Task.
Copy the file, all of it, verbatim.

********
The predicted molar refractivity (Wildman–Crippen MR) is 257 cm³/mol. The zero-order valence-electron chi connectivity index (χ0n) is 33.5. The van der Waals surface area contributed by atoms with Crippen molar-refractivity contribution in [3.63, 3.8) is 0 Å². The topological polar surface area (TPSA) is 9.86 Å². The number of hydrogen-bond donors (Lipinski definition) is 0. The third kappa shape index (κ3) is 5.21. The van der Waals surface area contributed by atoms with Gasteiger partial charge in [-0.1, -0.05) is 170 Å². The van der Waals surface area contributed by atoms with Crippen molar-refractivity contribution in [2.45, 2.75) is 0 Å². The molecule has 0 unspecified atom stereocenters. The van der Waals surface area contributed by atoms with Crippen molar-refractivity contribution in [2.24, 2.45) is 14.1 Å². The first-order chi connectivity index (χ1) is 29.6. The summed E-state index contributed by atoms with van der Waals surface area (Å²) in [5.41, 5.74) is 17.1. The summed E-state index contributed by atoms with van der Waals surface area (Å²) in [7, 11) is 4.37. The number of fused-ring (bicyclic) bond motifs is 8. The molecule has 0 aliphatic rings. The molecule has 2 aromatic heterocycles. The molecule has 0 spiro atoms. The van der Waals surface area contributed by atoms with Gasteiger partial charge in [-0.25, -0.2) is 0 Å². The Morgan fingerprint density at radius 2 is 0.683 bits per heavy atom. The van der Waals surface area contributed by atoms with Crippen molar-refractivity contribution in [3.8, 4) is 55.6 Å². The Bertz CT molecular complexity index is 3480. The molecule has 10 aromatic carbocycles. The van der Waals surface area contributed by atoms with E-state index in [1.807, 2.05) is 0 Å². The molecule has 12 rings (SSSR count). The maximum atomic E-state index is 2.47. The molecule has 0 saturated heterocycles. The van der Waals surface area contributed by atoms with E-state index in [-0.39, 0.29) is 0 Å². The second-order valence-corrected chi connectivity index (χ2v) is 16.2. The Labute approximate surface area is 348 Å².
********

The predicted molar refractivity (Wildman–Crippen MR) is 257 cm³/mol. The zero-order valence-electron chi connectivity index (χ0n) is 33.5. The van der Waals surface area contributed by atoms with Crippen molar-refractivity contribution in [3.63, 3.8) is 0 Å². The topological polar surface area (TPSA) is 9.86 Å². The number of hydrogen-bond donors (Lipinski definition) is 0. The third kappa shape index (κ3) is 5.21. The van der Waals surface area contributed by atoms with Gasteiger partial charge in [-0.1, -0.05) is 170 Å². The van der Waals surface area contributed by atoms with Crippen molar-refractivity contribution in [2.45, 2.75) is 0 Å². The molecule has 0 unspecified atom stereocenters. The van der Waals surface area contributed by atoms with Crippen molar-refractivity contribution in [2.24, 2.45) is 14.1 Å². The first-order chi connectivity index (χ1) is 29.6. The summed E-state index contributed by atoms with van der Waals surface area (Å²) in [5.41, 5.74) is 17.1. The summed E-state index contributed by atoms with van der Waals surface area (Å²) in [7, 11) is 4.37. The number of fused-ring (bicyclic) bond motifs is 8. The molecule has 0 aliphatic rings. The molecule has 2 aromatic heterocycles. The molecule has 0 spiro atoms. The van der Waals surface area contributed by atoms with Gasteiger partial charge in [-0.25, -0.2) is 0 Å². The Morgan fingerprint density at radius 2 is 0.683 bits per heavy atom. The van der Waals surface area contributed by atoms with Crippen molar-refractivity contribution in [3.8, 4) is 55.6 Å². The Bertz CT molecular complexity index is 3480. The molecule has 10 aromatic carbocycles. The van der Waals surface area contributed by atoms with E-state index in [1.807, 2.05) is 0 Å². The molecule has 12 rings (SSSR count). The maximum atomic E-state index is 2.47. The molecule has 0 saturated heterocycles. The van der Waals surface area contributed by atoms with E-state index in [-0.39, 0.29) is 0 Å². The second-order valence-corrected chi connectivity index (χ2v) is 16.2. The Labute approximate surface area is 348 Å².